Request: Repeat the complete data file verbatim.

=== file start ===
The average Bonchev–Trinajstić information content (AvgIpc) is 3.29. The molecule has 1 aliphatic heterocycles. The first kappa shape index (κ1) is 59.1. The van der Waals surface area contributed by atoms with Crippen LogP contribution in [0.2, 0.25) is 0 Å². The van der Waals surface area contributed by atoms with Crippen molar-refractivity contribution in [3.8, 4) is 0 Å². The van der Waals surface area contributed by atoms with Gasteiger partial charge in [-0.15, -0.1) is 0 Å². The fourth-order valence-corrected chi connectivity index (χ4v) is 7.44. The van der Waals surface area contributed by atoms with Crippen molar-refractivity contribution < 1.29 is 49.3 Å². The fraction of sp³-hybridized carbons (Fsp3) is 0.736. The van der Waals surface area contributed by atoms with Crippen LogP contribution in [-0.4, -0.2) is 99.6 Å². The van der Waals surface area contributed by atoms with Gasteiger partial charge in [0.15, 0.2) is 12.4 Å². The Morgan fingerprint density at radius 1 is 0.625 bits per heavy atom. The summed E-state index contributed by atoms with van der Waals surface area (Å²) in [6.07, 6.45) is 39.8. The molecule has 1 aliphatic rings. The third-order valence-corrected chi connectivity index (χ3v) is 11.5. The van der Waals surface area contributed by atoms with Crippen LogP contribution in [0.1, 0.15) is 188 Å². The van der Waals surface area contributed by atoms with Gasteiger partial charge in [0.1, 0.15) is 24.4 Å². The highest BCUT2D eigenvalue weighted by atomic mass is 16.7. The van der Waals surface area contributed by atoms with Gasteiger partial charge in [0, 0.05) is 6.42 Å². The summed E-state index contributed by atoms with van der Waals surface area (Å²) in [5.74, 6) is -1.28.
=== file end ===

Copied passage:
The average Bonchev–Trinajstić information content (AvgIpc) is 3.29. The molecule has 1 aliphatic heterocycles. The first kappa shape index (κ1) is 59.1. The van der Waals surface area contributed by atoms with Crippen LogP contribution in [0.2, 0.25) is 0 Å². The van der Waals surface area contributed by atoms with Crippen molar-refractivity contribution in [3.8, 4) is 0 Å². The van der Waals surface area contributed by atoms with Gasteiger partial charge in [-0.15, -0.1) is 0 Å². The fourth-order valence-corrected chi connectivity index (χ4v) is 7.44. The van der Waals surface area contributed by atoms with Crippen molar-refractivity contribution < 1.29 is 49.3 Å². The fraction of sp³-hybridized carbons (Fsp3) is 0.736. The van der Waals surface area contributed by atoms with Crippen LogP contribution in [-0.4, -0.2) is 99.6 Å². The van der Waals surface area contributed by atoms with Gasteiger partial charge in [0.15, 0.2) is 12.4 Å². The Morgan fingerprint density at radius 1 is 0.625 bits per heavy atom. The summed E-state index contributed by atoms with van der Waals surface area (Å²) in [6.07, 6.45) is 39.8. The molecule has 1 aliphatic rings. The third-order valence-corrected chi connectivity index (χ3v) is 11.5. The van der Waals surface area contributed by atoms with Crippen LogP contribution in [0.1, 0.15) is 188 Å². The van der Waals surface area contributed by atoms with Gasteiger partial charge in [0.1, 0.15) is 24.4 Å². The highest BCUT2D eigenvalue weighted by atomic mass is 16.7. The van der Waals surface area contributed by atoms with Gasteiger partial charge in [0, 0.05) is 6.42 Å². The summed E-state index contributed by atoms with van der Waals surface area (Å²) in [5.74, 6) is -1.28.